CypressI come from British Columbia, land of ancient, towering cypresses. In one park, visitors can walk on bridges suspended between five of the tallest trees. A sign advises that the added weight does not hurt the trees at all; in fact, it only makes them stronger.

We are easily impressed by the height of giant trees, but imagine what the root systems of such trees must be like. How far down they must go, to be able to nourish the tree and support it, even through the worst storms. “A tree’s stability,” observes Christiansen, “depends not on tension between elements but on the richness at its source.”

As the Burmese proverb says, “Ten thousand birds can perch on one good tree.”

To maintain life balance, then, it is much more useful to employ the model of the tree than that of the tightrope walker, because human beings also are open systems, with the capacity to support many other systems and to make many choices in the course of each day.

“Trees know what is good for their growing,” says Christiansen. “We need to be more like that.” There are many practical conclusions that can be drawn from this comparison, but what it means, essentially, is an awareness that I am the one living my life. The things I do in the course of the day must be out of my free, conscious decisions, not just in reaction to whatever gets thrown at me by way of my professional and personal obligations. Above all, I must make my decisions without fear of risk.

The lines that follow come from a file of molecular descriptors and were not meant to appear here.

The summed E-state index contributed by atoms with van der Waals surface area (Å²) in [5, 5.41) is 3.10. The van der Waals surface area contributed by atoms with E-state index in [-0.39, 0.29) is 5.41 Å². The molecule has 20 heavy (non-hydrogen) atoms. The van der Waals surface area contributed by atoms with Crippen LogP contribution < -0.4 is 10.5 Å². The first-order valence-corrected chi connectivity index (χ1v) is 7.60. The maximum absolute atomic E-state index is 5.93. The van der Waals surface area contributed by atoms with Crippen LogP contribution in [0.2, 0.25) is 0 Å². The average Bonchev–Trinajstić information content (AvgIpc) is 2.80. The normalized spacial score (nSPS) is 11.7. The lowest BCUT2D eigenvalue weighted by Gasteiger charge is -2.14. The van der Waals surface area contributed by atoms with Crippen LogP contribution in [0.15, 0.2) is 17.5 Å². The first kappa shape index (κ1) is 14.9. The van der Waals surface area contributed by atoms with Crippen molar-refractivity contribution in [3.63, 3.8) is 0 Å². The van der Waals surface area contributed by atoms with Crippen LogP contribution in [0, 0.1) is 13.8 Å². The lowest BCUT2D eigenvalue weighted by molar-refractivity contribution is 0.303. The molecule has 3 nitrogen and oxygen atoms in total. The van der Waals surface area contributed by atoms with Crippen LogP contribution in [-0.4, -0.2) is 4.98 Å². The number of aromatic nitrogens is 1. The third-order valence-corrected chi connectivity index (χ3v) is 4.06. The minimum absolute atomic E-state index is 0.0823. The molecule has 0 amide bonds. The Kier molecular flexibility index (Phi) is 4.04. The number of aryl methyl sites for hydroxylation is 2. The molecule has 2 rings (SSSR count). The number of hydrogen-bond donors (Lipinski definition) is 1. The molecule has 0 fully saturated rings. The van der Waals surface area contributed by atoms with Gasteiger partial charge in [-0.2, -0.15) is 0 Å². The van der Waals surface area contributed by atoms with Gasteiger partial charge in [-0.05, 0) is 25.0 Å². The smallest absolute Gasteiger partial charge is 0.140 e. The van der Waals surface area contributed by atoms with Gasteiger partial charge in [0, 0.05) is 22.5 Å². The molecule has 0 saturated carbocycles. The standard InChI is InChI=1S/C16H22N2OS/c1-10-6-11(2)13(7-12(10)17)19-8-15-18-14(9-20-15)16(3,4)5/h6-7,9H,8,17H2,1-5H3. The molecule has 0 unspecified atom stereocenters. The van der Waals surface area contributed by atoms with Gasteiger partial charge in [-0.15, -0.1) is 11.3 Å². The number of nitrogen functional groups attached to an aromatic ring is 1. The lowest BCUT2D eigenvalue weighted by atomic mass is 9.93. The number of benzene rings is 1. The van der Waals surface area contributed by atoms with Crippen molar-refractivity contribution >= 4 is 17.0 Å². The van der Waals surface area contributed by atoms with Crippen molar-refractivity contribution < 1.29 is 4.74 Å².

“People want guarantees that they are making the right decisions,” says Christiansen. But in life, she points out, there are no guarantees—no such thing, really, as “right” decisions. I can only make sound decisions—choosing what I consider to be the the best thing from a series of objectively good things. So sound decision-making requires both will and wisdom: the ability to set priorities, to sort the bad choices from the good ones, to say no to the bad choices and put the good ones in action.

It’s a paradigm shift that brings with it an enormous sense of responsibility, but at the same time an exhilarating freedom—like getting behind the wheel of the car for the first time after you get your driver’s license. This comes as no surprise to Christiansen, who maintains, “Stress is a great enemy of freedom.”

“Human beings are made to be balanced, but not the way a tightrope walker is balanced,” she concludes. “That way is simply too stressful. It’s not natural, and it’s not healthy.”

Passing on the brush: Bert Monterona

Training the Trainer: photo gallery

 

A resident of Canada since 2002, award-winning visual artist and educator Bert Monterona is looking forward to a well-deserved retirement in the Philippines. But before he makes the move back home, he’s preparing a second generation of artists to take up his cause of community mural painting.

“I am an artist and, at the same time, a social realist,” Monterona explains as we sit together in the East Vancouver garage that has been transformed into a studio for this project. Before us, on easels, stand the six 4×4 panels that make up the mural currently being painted by the youth of Migrante BC, a community-based non-profit organization dedicated to the promotion and protection of the rights of Filipino immigrants, permanent residents and temporary workers in British Columbia.